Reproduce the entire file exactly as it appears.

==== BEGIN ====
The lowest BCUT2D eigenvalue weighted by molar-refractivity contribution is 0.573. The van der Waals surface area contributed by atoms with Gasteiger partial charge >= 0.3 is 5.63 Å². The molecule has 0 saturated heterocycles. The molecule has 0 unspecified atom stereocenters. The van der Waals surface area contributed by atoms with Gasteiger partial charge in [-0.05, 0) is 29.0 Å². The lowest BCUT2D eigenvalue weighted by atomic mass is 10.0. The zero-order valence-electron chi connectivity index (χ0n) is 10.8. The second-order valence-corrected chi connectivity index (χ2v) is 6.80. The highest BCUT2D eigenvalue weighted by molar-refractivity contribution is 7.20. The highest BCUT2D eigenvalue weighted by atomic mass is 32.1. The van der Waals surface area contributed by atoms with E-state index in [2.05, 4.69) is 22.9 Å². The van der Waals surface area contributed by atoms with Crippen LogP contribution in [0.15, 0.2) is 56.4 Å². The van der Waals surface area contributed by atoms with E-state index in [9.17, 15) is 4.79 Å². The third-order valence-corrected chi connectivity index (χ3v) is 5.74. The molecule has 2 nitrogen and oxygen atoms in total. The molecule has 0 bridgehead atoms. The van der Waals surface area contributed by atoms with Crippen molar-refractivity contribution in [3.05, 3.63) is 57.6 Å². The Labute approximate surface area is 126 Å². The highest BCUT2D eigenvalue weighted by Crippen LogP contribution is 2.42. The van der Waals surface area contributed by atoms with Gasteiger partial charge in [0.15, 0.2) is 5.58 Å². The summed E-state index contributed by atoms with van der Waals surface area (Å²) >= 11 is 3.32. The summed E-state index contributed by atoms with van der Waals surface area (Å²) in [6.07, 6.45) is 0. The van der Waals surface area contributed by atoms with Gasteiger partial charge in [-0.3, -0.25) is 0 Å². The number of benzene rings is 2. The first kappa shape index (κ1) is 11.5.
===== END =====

The lowest BCUT2D eigenvalue weighted by molar-refractivity contribution is 0.573. The van der Waals surface area contributed by atoms with Gasteiger partial charge >= 0.3 is 5.63 Å². The molecule has 0 saturated heterocycles. The molecule has 0 unspecified atom stereocenters. The van der Waals surface area contributed by atoms with Gasteiger partial charge in [-0.05, 0) is 29.0 Å². The lowest BCUT2D eigenvalue weighted by atomic mass is 10.0. The zero-order valence-electron chi connectivity index (χ0n) is 10.8. The second-order valence-corrected chi connectivity index (χ2v) is 6.80. The highest BCUT2D eigenvalue weighted by molar-refractivity contribution is 7.20. The highest BCUT2D eigenvalue weighted by atomic mass is 32.1. The van der Waals surface area contributed by atoms with E-state index in [2.05, 4.69) is 22.9 Å². The van der Waals surface area contributed by atoms with Crippen LogP contribution in [0.15, 0.2) is 56.4 Å². The van der Waals surface area contributed by atoms with E-state index in [9.17, 15) is 4.79 Å². The third-order valence-corrected chi connectivity index (χ3v) is 5.74. The molecule has 2 nitrogen and oxygen atoms in total. The molecule has 0 bridgehead atoms. The van der Waals surface area contributed by atoms with Crippen molar-refractivity contribution in [3.05, 3.63) is 57.6 Å². The Labute approximate surface area is 126 Å². The highest BCUT2D eigenvalue weighted by Crippen LogP contribution is 2.42. The van der Waals surface area contributed by atoms with Gasteiger partial charge in [0.15, 0.2) is 5.58 Å². The summed E-state index contributed by atoms with van der Waals surface area (Å²) >= 11 is 3.32. The summed E-state index contributed by atoms with van der Waals surface area (Å²) in [6.07, 6.45) is 0. The van der Waals surface area contributed by atoms with Gasteiger partial charge in [-0.3, -0.25) is 0 Å². The number of benzene rings is 2. The first kappa shape index (κ1) is 11.5.